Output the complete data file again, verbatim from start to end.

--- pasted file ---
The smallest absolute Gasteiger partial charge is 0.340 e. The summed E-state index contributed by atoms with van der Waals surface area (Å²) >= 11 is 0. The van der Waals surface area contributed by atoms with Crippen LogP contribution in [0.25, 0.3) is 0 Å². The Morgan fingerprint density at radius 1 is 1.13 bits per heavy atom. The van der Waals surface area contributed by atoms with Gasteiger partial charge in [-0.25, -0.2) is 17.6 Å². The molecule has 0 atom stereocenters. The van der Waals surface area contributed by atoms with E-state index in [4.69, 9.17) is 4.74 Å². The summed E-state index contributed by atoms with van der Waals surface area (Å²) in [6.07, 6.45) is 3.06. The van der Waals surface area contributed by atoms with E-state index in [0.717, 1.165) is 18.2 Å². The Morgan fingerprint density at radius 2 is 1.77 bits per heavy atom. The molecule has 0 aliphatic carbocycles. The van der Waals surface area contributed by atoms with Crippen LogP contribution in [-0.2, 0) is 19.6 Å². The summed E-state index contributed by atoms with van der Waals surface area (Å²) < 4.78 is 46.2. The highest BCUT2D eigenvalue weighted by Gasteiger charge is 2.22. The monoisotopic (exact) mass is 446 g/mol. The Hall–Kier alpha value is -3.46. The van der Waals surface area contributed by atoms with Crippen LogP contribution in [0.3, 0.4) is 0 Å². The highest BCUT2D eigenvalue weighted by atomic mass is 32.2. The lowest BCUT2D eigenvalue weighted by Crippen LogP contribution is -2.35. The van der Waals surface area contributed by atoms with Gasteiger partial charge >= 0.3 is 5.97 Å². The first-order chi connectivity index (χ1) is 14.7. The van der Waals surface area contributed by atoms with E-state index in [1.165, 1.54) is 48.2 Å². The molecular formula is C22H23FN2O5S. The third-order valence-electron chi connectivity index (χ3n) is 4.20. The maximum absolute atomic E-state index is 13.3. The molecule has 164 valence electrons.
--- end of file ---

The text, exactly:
The smallest absolute Gasteiger partial charge is 0.340 e. The summed E-state index contributed by atoms with van der Waals surface area (Å²) >= 11 is 0. The van der Waals surface area contributed by atoms with Crippen LogP contribution in [0.25, 0.3) is 0 Å². The Morgan fingerprint density at radius 1 is 1.13 bits per heavy atom. The van der Waals surface area contributed by atoms with Gasteiger partial charge in [-0.25, -0.2) is 17.6 Å². The molecule has 0 atom stereocenters. The van der Waals surface area contributed by atoms with E-state index in [4.69, 9.17) is 4.74 Å². The summed E-state index contributed by atoms with van der Waals surface area (Å²) in [6.07, 6.45) is 3.06. The van der Waals surface area contributed by atoms with E-state index in [0.717, 1.165) is 18.2 Å². The Morgan fingerprint density at radius 2 is 1.77 bits per heavy atom. The molecule has 0 aliphatic carbocycles. The van der Waals surface area contributed by atoms with Crippen LogP contribution in [-0.2, 0) is 19.6 Å². The summed E-state index contributed by atoms with van der Waals surface area (Å²) < 4.78 is 46.2. The highest BCUT2D eigenvalue weighted by Gasteiger charge is 2.22. The monoisotopic (exact) mass is 446 g/mol. The Hall–Kier alpha value is -3.46. The van der Waals surface area contributed by atoms with Crippen LogP contribution in [0.3, 0.4) is 0 Å². The highest BCUT2D eigenvalue weighted by atomic mass is 32.2. The lowest BCUT2D eigenvalue weighted by Crippen LogP contribution is -2.35. The van der Waals surface area contributed by atoms with Gasteiger partial charge >= 0.3 is 5.97 Å². The first-order chi connectivity index (χ1) is 14.7. The van der Waals surface area contributed by atoms with E-state index in [1.165, 1.54) is 48.2 Å². The molecular formula is C22H23FN2O5S. The third-order valence-electron chi connectivity index (χ3n) is 4.20. The maximum absolute atomic E-state index is 13.3. The molecule has 164 valence electrons.